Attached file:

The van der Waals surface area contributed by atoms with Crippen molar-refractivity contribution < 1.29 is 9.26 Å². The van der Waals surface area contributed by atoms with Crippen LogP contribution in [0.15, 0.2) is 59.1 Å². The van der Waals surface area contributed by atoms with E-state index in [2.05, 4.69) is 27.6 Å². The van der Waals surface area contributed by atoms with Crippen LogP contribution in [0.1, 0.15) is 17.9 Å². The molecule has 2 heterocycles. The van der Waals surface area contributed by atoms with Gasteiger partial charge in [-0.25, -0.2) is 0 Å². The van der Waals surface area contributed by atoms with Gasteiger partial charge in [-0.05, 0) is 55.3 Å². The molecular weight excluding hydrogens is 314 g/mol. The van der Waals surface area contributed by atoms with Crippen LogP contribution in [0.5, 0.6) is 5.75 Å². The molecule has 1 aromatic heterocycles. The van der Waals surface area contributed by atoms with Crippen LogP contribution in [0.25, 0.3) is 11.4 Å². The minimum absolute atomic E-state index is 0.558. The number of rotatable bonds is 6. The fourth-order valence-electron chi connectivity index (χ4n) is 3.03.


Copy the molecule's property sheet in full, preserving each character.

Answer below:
The van der Waals surface area contributed by atoms with Crippen molar-refractivity contribution < 1.29 is 9.26 Å². The van der Waals surface area contributed by atoms with Crippen LogP contribution in [0.15, 0.2) is 59.1 Å². The van der Waals surface area contributed by atoms with E-state index in [2.05, 4.69) is 27.6 Å². The van der Waals surface area contributed by atoms with Crippen LogP contribution in [0.1, 0.15) is 17.9 Å². The molecule has 2 heterocycles. The van der Waals surface area contributed by atoms with Gasteiger partial charge in [-0.25, -0.2) is 0 Å². The van der Waals surface area contributed by atoms with Gasteiger partial charge in [-0.05, 0) is 55.3 Å². The molecular weight excluding hydrogens is 314 g/mol. The van der Waals surface area contributed by atoms with Crippen LogP contribution in [0.5, 0.6) is 5.75 Å². The molecule has 1 aromatic heterocycles. The van der Waals surface area contributed by atoms with Crippen LogP contribution in [0.25, 0.3) is 11.4 Å². The minimum absolute atomic E-state index is 0.558. The number of rotatable bonds is 6. The fourth-order valence-electron chi connectivity index (χ4n) is 3.03.